Sunday’s resilient win has Blue Jays off to a solid start as team navigates early-season schedule gauntlet

Photo credit:© Nathan Ray Seebeck-USA TODAY Sports
Veronica Chung
3 months ago
It didn’t take long for the Tropicana Field to turn into a house of horror again for the Toronto Blue Jays. All it took was a couple of detrimental defensive errors and listless swings on Toronto’s end for the Tampa Rays to win the games by 8-2 and 5-1 on Friday and Saturday respectively. These awful losses served as a reminder that facing the Rays remains one of the harder tasks for the Blue Jays this season. With one game remaining, Toronto needed to prove its resilience or crumble under pressure – there simply wasn’t a middle ground for the team to prove their worth. 
When shortstop Bo Bichette’s name was scratched from the Blue Jays’ lineup card at the last minute due to his neck spasm, the hope for a possible comeback seemingly diminished. It seemed impossible for this odd lineup to beat Tampa when it featured Davis Schneider as the left fielder, Cavan Biggio as the right fielder, Ernie Clement as the shortstop and Isiah Kiner-Falefa as the second baseman. 
At this point, it was almost better for a team to find solace in the fact that they wouldn’t get swept in Tampa. Just when doubts and cynicism climbed regarding Toronto’s ability to win at the Trop, something magically weird happened. The Blue Jays started aggressively as they challenged opening pitcher Shawn Armstrong from the Rays with a walk and three singles to score two runs. They then capitalized on pitches from another Rays pitcher, Tyler Alexander, and cashed in two more runs to make it 4-1. Toronto took advantage of Alexander’s pitches even more during the top of the fifth when both Justin Turner and Davis Schneider hit a home run and just like that, the Blue Jays scored seven runs in the blink of an eye. 
By the top of the seventh, Toronto also scored two more runs off Rays relief pitcher Jacob Waguespack to make the score 9-1 and eventually split the series in Tampa with the final score of 9-2. Winning the series would have been much better for the Blue Jays, but claiming a series split against the Rays was enough of a win on its own. Historically, even scraping one win at the Trop was notoriously hard for a team like the Blue Jays. There were many different reasons why this was a challenging task through and through, but it was clear that Tampa’s strength and scrappiness were just harder to beat in general. In that context, the Blue Jays’ refusal to lose a series against the Rays was an audacious warning about their relentless pursuit to overcome any obstacles.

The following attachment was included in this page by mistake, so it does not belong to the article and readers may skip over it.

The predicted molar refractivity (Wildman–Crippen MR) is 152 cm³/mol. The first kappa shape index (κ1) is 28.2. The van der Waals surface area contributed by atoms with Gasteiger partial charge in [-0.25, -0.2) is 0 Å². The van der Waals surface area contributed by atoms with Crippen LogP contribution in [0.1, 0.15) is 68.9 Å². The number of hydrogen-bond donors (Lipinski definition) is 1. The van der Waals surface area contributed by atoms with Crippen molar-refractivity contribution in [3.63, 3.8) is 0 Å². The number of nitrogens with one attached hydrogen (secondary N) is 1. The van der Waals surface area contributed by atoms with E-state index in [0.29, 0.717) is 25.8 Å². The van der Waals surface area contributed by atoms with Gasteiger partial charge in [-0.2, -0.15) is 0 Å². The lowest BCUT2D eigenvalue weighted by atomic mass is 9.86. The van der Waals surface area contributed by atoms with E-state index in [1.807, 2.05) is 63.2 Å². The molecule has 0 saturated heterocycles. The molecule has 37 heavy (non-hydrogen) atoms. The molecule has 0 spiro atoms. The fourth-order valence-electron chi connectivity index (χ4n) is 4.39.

The odds were stacked against Toronto when they started their season on the road. The probability of winning a series in Tampa was very low, to begin with, and it was evident that the Rays figured out the Blue Jays’ weaknesses pretty quickly and maximized their opportunities. For a while, it didn’t seem possible for the Blue Jays to come out of the Trop alive in this agonizing four-game series. Hitting the road without any home game in between is already difficult but Toronto also had the burden of demonstrating their winning way to quell the rising skepticism. 
No one really expected much from this iteration of the Blue Jays as they ended their season on a defeating note with zero playoff wins for the past two years. The team also didn’t bring in any star players to the team either to make a huge difference and created one of the jankier rosters instead as the team brought more utility players. The Blue Jays were a collection of misfits who weren’t projected for much and all hopes seemed to be extinguished around them. 
But there’s nothing scarier than a team that has nothing to lose. On Sunday, the Blue Jays played like a team that wasn’t afraid of anything after going through two ugly losses in a row. By going into the last game of the series at the Trop fearlessly, Toronto effectively put the pressure back on its rival to prove itself while cashing in all the runs. There was no way a team that had a 40-year-old and four utility players could win a game – that wasn’t logically possible in many people’s eyes until the Blue Jays proved them all wrong. 
Isn’t that what makes baseball beautiful to watch? Nothing goes as it should on paper. There’s so much beauty in wild unpredictability that opens a door for anyone to write their own history. The Blue Jays might have hit a bit of a snag but went back to beating its rival handily because they believed in themselves despite the persistent pessimism. 
In the beloved baseball movie Bull Durham, the scrappy Durham Bulls started turning their season around from a horrendous beginning, and the narration over their winning streak montage says the Durham Bulls began playing baseball with joy and verve and poetry. Winning is great and all in baseball but it doesn’t mean much if the players aren’t playing their hearts out on the field. 
What the Blue Jays showed us this weekend was that they can get through any trials together. Yes, there were some lows and mistakes, but they returned to the basics to support each other and play their part. So long as the Blue Jays always play games with joy and verve and poetry, nothing will stand in their way no matter how impossible a situation may seem. 
Heading into Houston for another tough series, Toronto will need more optimism to come out of it alive. But they’ll come out of Houston smiling if they remember why they wanted to run out on the field and play baseball in the first place. No one can beat people who play with grit and joy – now it’s Toronto’s turn to show how scary that mindset can be.


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